The good news for advertisers and marketers is that this change will take years to occur, if at all, so don’t go rushing out and changing all of your budget that’s allocated to the traditional commercial spot. You should have already been looking at more organic ways of working with influencers and this is just another reminder that the traditional 30 second spot is not what consumers want.

How Will YouTube Red Impact the Viewing Experience?

As a viewer, you have two options. Either get YouTube Red or don’t. If you don’t get YouTube Red, there should be absolutely no change to the way YouTube functions for you now. If you like it just how it is, do nothing and you’ll continue to get everything you wanted in exchange for 5-30 seconds of your time before most videos.

If you do get YouTube Red, ads will be a thing of the past for you. You’ll go back to YouTube circa 2007 and depending on how much video you’ve been consuming these days, you could get a lot more of your time back to waste browsing Reddit or just watching more content.

What Does This Mean for Content Creators?

youtube redI expect video views to go up across the site. This change will be minimal at first (after the free month) but could begin making a big impact if YouTube Red catches on. It’s pretty simple math here. More time to watch videos, instead of ads, is more time to watch videos. It’s probably one of the reasons why Facebook’s view numbers are higher right now. Their viewers aren’t sitting through pre-rolls.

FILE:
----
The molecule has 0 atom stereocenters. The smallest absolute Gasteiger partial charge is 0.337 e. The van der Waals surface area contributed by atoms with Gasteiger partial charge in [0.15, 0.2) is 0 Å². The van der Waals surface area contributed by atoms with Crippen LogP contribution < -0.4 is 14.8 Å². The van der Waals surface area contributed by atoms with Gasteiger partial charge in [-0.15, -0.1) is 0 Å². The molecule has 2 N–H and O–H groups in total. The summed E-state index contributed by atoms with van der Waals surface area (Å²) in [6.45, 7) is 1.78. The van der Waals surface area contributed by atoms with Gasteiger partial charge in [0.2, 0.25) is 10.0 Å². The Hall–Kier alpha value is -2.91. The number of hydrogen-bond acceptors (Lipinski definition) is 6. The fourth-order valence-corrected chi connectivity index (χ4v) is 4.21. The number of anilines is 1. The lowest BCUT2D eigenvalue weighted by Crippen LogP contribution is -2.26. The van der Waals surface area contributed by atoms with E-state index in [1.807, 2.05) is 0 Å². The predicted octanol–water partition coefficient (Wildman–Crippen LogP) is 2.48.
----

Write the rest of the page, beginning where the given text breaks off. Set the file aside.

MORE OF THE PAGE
I know what you’re thinking already, “But what about the money Andy!?”. I’m cautiously optimistic here and I expect the numbers per viewer to look terrible at first. But as more people subscribe to the service, this chunk should grow and reward creators who get people to watch content on a regular basis, simple as that. I’d agree wholeheartedly with a tweet on the topic shared by Total Biscuit:

“Red benefits channels that have grown dedicated audiences that they can hook in for long videos, regularly. If you can’t do that, regardless of your channel size, then you have bigger problems. Small niche, passion-driven channels stand to benefit greatly from this if they play their cards right.”